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Pharmacy Education ; 20(3):13-14, 2020.
Article in English | EMBASE | ID: covidwho-2232106


Background: One hundred and thirty (130) pharmacy students from the University of Copenhagen were doing their pharmacy internship in community pharmacy. Here they are to acquire knowledge of, as well as skills and competencies in, areas such as organisation, leadership, ethics, economy, patient counselling, patient safety, cooperation etc. The COVID-19 pandemic hit the entire world and created an extra steep learning curve for the interns. And why not try and combine the two: the pharmacy internship learning and the COVID-19 crisis? It is important to explore how pharmacies manage their customary and newly emerging roles during the COVID-19 outbreak. Purpose(s): The purpose of the study is to reveal how the COVID-19 pandemic influences pharmacy organisation, leadership, ethics, economy, patient counselling, patient safety, and cooperation seen through the eyes of the pharmacy interns. Method(s): A two-page long questionnaire on how COVID-19 influences the above mentioned areas was uploaded to the internship webpage, hopefully inspiring the interns, who were tasked with handing in a nine-page long report as part of their exam. A content analysis of the reports will be done. Result(s): Since the interns hand in their reports by June 19 2020, no results are available yet. If all interns write about COVID-19 in their report, though, more than 1,000 pages on their COVID-19 experiences will exist. Answers with the most insightful learning potential for pharmacy practice globally will be presented and discussed. Conclusion(s): Having successfully carried out pharmacy internship-based research for more than 20 years in Denmark, we are convinced that the study will reveal useful results.

Frontiers in Communication ; 7, 2022.
Article in English | Scopus | ID: covidwho-1892620


This science communication case study analyzes an online international co-taught course where students practiced blog article conceptualization and production covering a wide variety of science and technology related issues. Students had an international experience during the COVID-19 pandemic, and gained experience in communicating science and technology to intercultural audiences. Through student article reviews, course evaluations and project reflections students demonstrated an adoption of new science communication skills and some key examples of changing perspective on issues such as environment and technology. They also enjoyed the opportunity to learn about new cultures, reflect on their own, and bond over life experiences. Copyright © 2022 van Kempen, Kristiansen and Feldpausch-Parker.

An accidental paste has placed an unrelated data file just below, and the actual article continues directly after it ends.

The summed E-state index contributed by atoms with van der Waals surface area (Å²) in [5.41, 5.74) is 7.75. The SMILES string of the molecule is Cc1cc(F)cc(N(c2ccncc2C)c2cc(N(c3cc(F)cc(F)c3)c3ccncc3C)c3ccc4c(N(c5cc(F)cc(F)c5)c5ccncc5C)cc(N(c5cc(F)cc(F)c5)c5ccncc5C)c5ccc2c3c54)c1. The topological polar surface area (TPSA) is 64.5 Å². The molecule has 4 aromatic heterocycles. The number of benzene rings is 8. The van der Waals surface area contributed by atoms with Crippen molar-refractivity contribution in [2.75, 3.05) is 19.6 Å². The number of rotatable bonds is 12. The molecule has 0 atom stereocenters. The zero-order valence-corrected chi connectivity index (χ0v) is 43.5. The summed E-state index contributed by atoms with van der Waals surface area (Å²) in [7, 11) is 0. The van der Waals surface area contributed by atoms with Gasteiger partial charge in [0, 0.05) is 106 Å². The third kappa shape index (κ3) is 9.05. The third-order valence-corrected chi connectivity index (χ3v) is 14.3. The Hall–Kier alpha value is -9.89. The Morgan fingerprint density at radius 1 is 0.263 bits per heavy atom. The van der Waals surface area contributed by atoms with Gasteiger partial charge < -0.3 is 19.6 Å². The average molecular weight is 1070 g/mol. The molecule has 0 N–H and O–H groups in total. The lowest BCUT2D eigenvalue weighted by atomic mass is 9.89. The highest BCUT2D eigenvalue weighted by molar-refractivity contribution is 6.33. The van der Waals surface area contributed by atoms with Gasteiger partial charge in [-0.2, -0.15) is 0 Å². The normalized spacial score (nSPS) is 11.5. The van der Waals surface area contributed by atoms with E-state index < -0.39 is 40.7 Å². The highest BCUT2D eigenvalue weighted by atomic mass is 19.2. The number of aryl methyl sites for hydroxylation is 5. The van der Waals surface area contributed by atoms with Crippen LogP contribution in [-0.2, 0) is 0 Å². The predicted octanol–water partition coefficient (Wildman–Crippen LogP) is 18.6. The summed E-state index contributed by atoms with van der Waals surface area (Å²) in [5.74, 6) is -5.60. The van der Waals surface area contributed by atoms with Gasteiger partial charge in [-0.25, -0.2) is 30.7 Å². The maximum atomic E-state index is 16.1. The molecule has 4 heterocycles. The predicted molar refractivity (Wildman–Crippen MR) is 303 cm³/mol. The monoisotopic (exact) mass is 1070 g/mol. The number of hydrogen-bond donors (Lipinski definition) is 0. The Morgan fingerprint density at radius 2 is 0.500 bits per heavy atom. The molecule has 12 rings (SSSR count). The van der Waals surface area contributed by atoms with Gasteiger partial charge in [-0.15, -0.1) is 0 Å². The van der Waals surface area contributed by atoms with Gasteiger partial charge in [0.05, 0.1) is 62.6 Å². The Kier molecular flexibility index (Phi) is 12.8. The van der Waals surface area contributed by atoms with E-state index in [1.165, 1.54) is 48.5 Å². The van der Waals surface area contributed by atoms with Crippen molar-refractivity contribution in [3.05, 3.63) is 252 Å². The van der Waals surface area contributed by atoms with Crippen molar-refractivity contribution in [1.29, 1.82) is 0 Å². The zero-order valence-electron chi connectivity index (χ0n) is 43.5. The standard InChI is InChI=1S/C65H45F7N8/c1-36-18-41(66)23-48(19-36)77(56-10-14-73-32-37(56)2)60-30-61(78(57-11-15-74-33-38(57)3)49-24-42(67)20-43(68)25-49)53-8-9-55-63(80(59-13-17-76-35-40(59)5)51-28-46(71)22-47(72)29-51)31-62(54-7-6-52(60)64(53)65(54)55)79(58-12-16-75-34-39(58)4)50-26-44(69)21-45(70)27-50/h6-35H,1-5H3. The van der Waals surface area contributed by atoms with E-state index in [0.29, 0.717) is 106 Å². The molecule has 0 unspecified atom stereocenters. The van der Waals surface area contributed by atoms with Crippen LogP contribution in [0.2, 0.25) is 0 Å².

International Journal of Communication ; 16:1282-1308, 2022.
Article in English | Scopus | ID: covidwho-1710464


This study examines how newspapers in six countries frame the COVID-19 pandemic. The quantitative content analysis shows that most articles were written with a “consequence” or a “collective action” frame and portrayed the pandemic in a social and national context. Journalists used thematic and loss frames more often than episodic and gain frames. Framing differed between countries. Pakistani articles had a social justice perspective. South Korean and South African journalists employed the collective action frame more than other countries. German articles used gain more than loss frames. South Korean and Argentinian journalists used the individual action frame the least and focused stronger on the future than journalists in other countries. U.S. articles used the uncertainty frame more than articles from other countries. These differences might help understand the different approaches countries take in trying to manage the spread of the virus and give some insights into how people across the world take different actions. © 2022 (Shumaila J. Bhatti, Paul P. Billinson, Lauren A. Cornell, Ashmita Das, Courtney Gammon, Lauren O. Kelly, Jeongwon Yang, and Silje Kristiansen).